I think, again, it’s part of the interesting thing where there are psychological underpinnings to superhero stories. So when Batman wears a mask there is a sense where he becomes someone else simply by virtue of wearing a mask and becoming anonymous.
CC: It’s kind of liberating.
Rosenberg: Exactly. People describe it that way. Liberating, and you can guess that makes Batman have to work a little harder about restraining himself, because when people wear a mask they describe feeling less inhibited. And so a powerful Batman who is uninhibited, it would be -- he would kill people. But because he has so much self-knowledge, and is so good at regulating himself in general, he’d be positive to work extra hard when he wears the mask. To make sure he didn’t hurt someone – to make sure he didn’t hurt them mortally.
CC: That raises a question about the Christopher Nolan Batman trilogy. In the first movie the idea is suggested that the bat mask is a sort of totem, that with it Bruce draws on the animal’s spirit, strength, and guidance, as many primitive societies believe. What’s your professional take on the mask as something other than just a scary disguise?
Rosenberg: I think partly it just depends on the wearer. … So if he chose the bat, it’s not simply a mask that he’s putting on, it’s a meaningful mask. It may be when he puts it on there is a totemic-like aspect wishing to imbue himself certain bat-like characteristics. I mean, if he were wearing a princess mask, he might feel a little differently!
If I ever had the opportunity to interview Christian Bale or Michael Keaton or any of the other Batman actors, I would be curious to hear about their experience in wearing the mask – again for the reason we just discussed, about the psychological effects of wearing a mask, of being hidden, of really being hidden. I wouldn’t rule out a totem connection.
CC: In the July issue of Entertainment Weekly Christian Bale says he plays Bruce Wayne as three people: “The public, vacuous billionaire. The private Bruce Wayne who is a child. And then the vengeful one who is a monster.” The monster, of course, is Batman. How does this play into your Bruce Wayne theories?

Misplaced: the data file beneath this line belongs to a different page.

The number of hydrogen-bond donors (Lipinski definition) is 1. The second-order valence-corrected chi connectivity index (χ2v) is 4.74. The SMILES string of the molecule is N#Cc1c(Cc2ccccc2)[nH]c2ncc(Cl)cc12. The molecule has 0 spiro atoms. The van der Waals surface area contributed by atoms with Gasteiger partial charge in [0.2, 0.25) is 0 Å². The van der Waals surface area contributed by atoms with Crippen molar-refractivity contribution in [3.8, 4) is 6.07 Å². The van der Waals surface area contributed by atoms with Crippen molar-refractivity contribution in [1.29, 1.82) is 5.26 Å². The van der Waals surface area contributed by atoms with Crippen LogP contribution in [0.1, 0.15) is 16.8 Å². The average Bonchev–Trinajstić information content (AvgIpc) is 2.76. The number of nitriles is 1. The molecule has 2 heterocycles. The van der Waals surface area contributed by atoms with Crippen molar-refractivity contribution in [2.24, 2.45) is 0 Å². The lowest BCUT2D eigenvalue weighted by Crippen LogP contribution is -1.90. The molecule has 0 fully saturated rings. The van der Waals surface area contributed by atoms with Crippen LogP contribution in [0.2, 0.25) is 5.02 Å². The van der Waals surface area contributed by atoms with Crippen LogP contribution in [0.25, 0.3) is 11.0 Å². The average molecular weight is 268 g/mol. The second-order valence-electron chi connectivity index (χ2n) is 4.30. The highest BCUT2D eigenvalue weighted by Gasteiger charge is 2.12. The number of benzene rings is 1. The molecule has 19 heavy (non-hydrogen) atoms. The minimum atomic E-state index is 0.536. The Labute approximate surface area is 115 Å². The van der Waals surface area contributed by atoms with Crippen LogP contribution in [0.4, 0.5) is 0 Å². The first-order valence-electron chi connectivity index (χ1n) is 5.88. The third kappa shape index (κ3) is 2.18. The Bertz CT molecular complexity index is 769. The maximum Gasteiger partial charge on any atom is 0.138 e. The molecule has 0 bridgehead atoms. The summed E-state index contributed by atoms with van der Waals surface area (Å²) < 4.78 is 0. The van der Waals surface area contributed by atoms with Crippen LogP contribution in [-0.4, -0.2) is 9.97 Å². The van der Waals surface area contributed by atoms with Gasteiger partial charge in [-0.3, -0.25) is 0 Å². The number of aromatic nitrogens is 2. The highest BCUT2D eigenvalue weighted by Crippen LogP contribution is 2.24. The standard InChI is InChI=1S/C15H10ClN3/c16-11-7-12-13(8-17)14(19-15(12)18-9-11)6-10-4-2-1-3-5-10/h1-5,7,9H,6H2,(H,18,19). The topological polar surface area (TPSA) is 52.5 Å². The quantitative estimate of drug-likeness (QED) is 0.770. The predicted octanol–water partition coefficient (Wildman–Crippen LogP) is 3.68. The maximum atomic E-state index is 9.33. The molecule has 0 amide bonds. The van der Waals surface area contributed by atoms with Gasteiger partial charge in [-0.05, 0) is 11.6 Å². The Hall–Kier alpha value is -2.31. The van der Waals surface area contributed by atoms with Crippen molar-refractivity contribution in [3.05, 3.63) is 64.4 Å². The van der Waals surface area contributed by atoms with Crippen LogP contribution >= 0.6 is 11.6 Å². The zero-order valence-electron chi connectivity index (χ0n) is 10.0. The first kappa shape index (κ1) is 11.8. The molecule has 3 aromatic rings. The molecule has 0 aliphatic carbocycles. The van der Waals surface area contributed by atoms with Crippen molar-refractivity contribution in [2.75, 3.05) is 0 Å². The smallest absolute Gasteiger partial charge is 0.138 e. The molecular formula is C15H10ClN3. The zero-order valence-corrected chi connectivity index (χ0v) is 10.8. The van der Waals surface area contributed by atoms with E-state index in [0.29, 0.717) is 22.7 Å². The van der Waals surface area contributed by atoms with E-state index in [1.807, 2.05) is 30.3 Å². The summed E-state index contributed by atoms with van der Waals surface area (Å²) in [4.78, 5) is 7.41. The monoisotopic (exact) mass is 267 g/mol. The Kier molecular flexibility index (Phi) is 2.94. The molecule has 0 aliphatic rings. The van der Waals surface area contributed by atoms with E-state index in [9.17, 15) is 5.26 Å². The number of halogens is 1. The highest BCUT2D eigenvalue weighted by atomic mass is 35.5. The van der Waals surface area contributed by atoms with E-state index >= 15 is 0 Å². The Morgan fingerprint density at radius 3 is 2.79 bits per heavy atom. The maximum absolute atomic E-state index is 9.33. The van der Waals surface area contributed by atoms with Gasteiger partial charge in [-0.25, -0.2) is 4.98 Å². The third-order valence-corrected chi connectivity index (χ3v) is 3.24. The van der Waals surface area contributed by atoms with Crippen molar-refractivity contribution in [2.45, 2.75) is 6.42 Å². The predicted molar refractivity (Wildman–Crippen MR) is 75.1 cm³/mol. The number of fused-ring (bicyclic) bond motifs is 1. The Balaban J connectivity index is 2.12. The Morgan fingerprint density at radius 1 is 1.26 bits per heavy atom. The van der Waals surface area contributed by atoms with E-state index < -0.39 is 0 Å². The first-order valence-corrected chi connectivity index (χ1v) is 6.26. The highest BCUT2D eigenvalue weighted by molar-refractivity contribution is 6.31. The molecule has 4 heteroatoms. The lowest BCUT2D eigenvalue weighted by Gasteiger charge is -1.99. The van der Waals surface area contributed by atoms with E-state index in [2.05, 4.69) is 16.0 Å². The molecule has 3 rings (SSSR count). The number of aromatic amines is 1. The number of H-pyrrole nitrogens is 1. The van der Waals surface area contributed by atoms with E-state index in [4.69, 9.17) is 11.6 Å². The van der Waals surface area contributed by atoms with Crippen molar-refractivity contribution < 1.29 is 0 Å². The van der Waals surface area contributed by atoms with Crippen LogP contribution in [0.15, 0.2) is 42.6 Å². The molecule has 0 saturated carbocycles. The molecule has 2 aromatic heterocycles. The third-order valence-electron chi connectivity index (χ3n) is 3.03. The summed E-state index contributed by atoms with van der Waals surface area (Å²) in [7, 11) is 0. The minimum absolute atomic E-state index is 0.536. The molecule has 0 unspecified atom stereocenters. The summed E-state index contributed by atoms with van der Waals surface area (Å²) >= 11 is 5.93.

Rosenberg: I think for an actor, it makes sense that they need to think about the different alter egos of different roles. I think in our own lives, we don’t consciously assume a different role when we’re with our parents or with our children. We do it because the context of the situation, the cues in the environment, really pull it out of us. When we notice, when we’re in the hallway with our parents [and] we feel like a child, we wish it wasn’t so. But the power of the situation pulls it out of us.
For an actor, it has to be more consciously put on, because they don’t have a history with those same cues. So it makes sense to me that Christian Bale would describe them as different roles. But it’s not all the different from what we do. And, in fact, underneath all of those roles is still Christian Bale the actor, who in his different roles allows different parts of himself to come out. So Christian Bale, too, has his own personal alter egos. And my understanding from actors that I’ve talked to [is that] part of acting is letting different parts of yourself come to the fore in a role. So that’s also, sort of at a meta level, part of what he’s doing when he assumes the three roles, letting different aspects of himself out in those roles.
Which is why some actors may have too hard a time playing certain roles, because it’s so far from who they are. It’s harder to act a part that resonates with a role that’s really different. On the other hand, some actors provide amazing performances of a character who is so clearly different from themselves, because somehow they just access the elements needed to make that character work. But that’s a whole other digression. But that part must have been rattling around somewhere in side of them because so much of it is coming to the fore.
CC: Nolan seemed to channel some of that when he picked Bale. In that same Entertainment Weekly, he said “Bruce Wayne is such an extreme character. You needed someone who could project that quality. Christian Bale had that fire.”
Rosenberg: Exactly. The psychology of this is quite fascinating. I’ve been certified in hypnosis and I was involved in a research study looking at actors to see how hypnotizable they were. They were actually, I think, students. But the idea is that actors can disassociate well, that they can sorta go somewhere else in their heads, which most of them must do, in order to embody a role. Especially in … theater, you at least have continuity in the moment, from scene to scene and act to act. But in film and television, where you just cut you’re doing a scene an hour later in the film, you have to get yourself into that place really well.
To Be Continued!
Andrew “Captain Comics” Smith has been writing professionally about comics since 1992, and for Comics Buyer’s Guide since 2000.